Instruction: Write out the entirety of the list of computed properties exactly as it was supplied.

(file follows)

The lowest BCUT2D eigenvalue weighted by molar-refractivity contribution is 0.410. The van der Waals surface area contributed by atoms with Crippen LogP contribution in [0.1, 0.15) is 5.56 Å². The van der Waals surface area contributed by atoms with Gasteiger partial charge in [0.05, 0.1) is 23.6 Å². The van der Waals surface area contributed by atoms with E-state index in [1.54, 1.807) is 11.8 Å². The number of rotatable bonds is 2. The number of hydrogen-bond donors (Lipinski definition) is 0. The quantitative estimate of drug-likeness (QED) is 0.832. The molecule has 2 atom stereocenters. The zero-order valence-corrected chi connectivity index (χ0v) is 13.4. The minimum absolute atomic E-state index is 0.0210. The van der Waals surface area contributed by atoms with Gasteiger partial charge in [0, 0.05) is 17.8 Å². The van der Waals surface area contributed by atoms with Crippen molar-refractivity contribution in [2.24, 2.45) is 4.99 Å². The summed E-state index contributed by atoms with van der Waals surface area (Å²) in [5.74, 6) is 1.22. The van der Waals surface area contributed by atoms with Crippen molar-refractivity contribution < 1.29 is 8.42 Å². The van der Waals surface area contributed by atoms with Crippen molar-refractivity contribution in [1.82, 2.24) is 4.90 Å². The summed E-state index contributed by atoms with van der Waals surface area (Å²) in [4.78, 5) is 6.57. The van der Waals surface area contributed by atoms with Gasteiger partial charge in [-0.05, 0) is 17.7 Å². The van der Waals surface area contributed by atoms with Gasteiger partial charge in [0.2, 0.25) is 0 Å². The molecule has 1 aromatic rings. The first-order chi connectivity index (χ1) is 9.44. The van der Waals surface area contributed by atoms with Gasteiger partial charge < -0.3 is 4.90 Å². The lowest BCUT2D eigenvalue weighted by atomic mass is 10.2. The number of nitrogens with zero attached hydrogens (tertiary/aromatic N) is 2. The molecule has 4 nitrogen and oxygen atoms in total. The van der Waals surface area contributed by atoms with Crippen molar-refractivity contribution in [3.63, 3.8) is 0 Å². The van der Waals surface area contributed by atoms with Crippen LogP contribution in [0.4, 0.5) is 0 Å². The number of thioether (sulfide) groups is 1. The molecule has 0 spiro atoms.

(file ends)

The lowest BCUT2D eigenvalue weighted by molar-refractivity contribution is 0.410. The van der Waals surface area contributed by atoms with Crippen LogP contribution in [0.1, 0.15) is 5.56 Å². The van der Waals surface area contributed by atoms with Gasteiger partial charge in [0.05, 0.1) is 23.6 Å². The van der Waals surface area contributed by atoms with E-state index in [1.54, 1.807) is 11.8 Å². The number of rotatable bonds is 2. The number of hydrogen-bond donors (Lipinski definition) is 0. The quantitative estimate of drug-likeness (QED) is 0.832. The molecule has 2 atom stereocenters. The zero-order valence-corrected chi connectivity index (χ0v) is 13.4. The minimum absolute atomic E-state index is 0.0210. The van der Waals surface area contributed by atoms with Gasteiger partial charge in [0, 0.05) is 17.8 Å². The van der Waals surface area contributed by atoms with Crippen molar-refractivity contribution in [2.24, 2.45) is 4.99 Å². The summed E-state index contributed by atoms with van der Waals surface area (Å²) in [5.74, 6) is 1.22. The van der Waals surface area contributed by atoms with Crippen molar-refractivity contribution < 1.29 is 8.42 Å². The van der Waals surface area contributed by atoms with Crippen molar-refractivity contribution in [1.82, 2.24) is 4.90 Å². The summed E-state index contributed by atoms with van der Waals surface area (Å²) in [4.78, 5) is 6.57. The van der Waals surface area contributed by atoms with Gasteiger partial charge in [-0.05, 0) is 17.7 Å². The van der Waals surface area contributed by atoms with Gasteiger partial charge in [0.2, 0.25) is 0 Å². The molecule has 1 aromatic rings. The first-order chi connectivity index (χ1) is 9.44. The van der Waals surface area contributed by atoms with Gasteiger partial charge < -0.3 is 4.90 Å². The lowest BCUT2D eigenvalue weighted by atomic mass is 10.2. The number of nitrogens with zero attached hydrogens (tertiary/aromatic N) is 2. The molecule has 4 nitrogen and oxygen atoms in total. The van der Waals surface area contributed by atoms with Crippen molar-refractivity contribution in [3.63, 3.8) is 0 Å². The van der Waals surface area contributed by atoms with Crippen LogP contribution in [0.4, 0.5) is 0 Å². The number of thioether (sulfide) groups is 1. The molecule has 0 spiro atoms.